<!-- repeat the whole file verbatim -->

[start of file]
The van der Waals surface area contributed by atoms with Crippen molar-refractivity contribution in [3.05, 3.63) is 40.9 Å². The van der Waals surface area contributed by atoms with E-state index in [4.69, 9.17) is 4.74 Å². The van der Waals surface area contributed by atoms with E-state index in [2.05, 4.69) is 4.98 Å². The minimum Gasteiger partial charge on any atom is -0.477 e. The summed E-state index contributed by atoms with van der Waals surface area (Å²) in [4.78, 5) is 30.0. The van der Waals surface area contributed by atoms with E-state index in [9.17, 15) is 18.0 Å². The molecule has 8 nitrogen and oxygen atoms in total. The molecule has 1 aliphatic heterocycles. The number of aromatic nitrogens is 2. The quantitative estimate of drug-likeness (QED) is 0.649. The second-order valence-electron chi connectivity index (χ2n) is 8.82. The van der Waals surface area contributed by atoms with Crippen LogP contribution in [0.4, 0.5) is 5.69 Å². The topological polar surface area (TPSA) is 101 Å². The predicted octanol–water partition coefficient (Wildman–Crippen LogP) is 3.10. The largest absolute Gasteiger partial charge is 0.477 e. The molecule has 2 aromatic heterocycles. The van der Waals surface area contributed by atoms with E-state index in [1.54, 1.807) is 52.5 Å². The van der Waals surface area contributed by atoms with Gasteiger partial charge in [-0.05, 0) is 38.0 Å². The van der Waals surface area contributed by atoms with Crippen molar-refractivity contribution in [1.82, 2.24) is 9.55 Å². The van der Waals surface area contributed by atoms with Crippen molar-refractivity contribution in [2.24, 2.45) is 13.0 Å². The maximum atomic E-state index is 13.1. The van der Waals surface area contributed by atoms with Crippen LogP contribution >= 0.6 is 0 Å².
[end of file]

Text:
The van der Waals surface area contributed by atoms with Crippen molar-refractivity contribution in [3.05, 3.63) is 40.9 Å². The van der Waals surface area contributed by atoms with E-state index in [4.69, 9.17) is 4.74 Å². The van der Waals surface area contributed by atoms with E-state index in [2.05, 4.69) is 4.98 Å². The minimum Gasteiger partial charge on any atom is -0.477 e. The summed E-state index contributed by atoms with van der Waals surface area (Å²) in [4.78, 5) is 30.0. The van der Waals surface area contributed by atoms with E-state index in [9.17, 15) is 18.0 Å². The molecule has 8 nitrogen and oxygen atoms in total. The molecule has 1 aliphatic heterocycles. The number of aromatic nitrogens is 2. The quantitative estimate of drug-likeness (QED) is 0.649. The second-order valence-electron chi connectivity index (χ2n) is 8.82. The van der Waals surface area contributed by atoms with Crippen LogP contribution in [0.4, 0.5) is 5.69 Å². The topological polar surface area (TPSA) is 101 Å². The predicted octanol–water partition coefficient (Wildman–Crippen LogP) is 3.10. The largest absolute Gasteiger partial charge is 0.477 e. The molecule has 2 aromatic heterocycles. The van der Waals surface area contributed by atoms with E-state index in [1.54, 1.807) is 52.5 Å². The van der Waals surface area contributed by atoms with Gasteiger partial charge in [-0.05, 0) is 38.0 Å². The van der Waals surface area contributed by atoms with Crippen molar-refractivity contribution in [1.82, 2.24) is 9.55 Å². The van der Waals surface area contributed by atoms with Crippen molar-refractivity contribution in [2.24, 2.45) is 13.0 Å². The maximum atomic E-state index is 13.1. The van der Waals surface area contributed by atoms with Crippen LogP contribution >= 0.6 is 0 Å².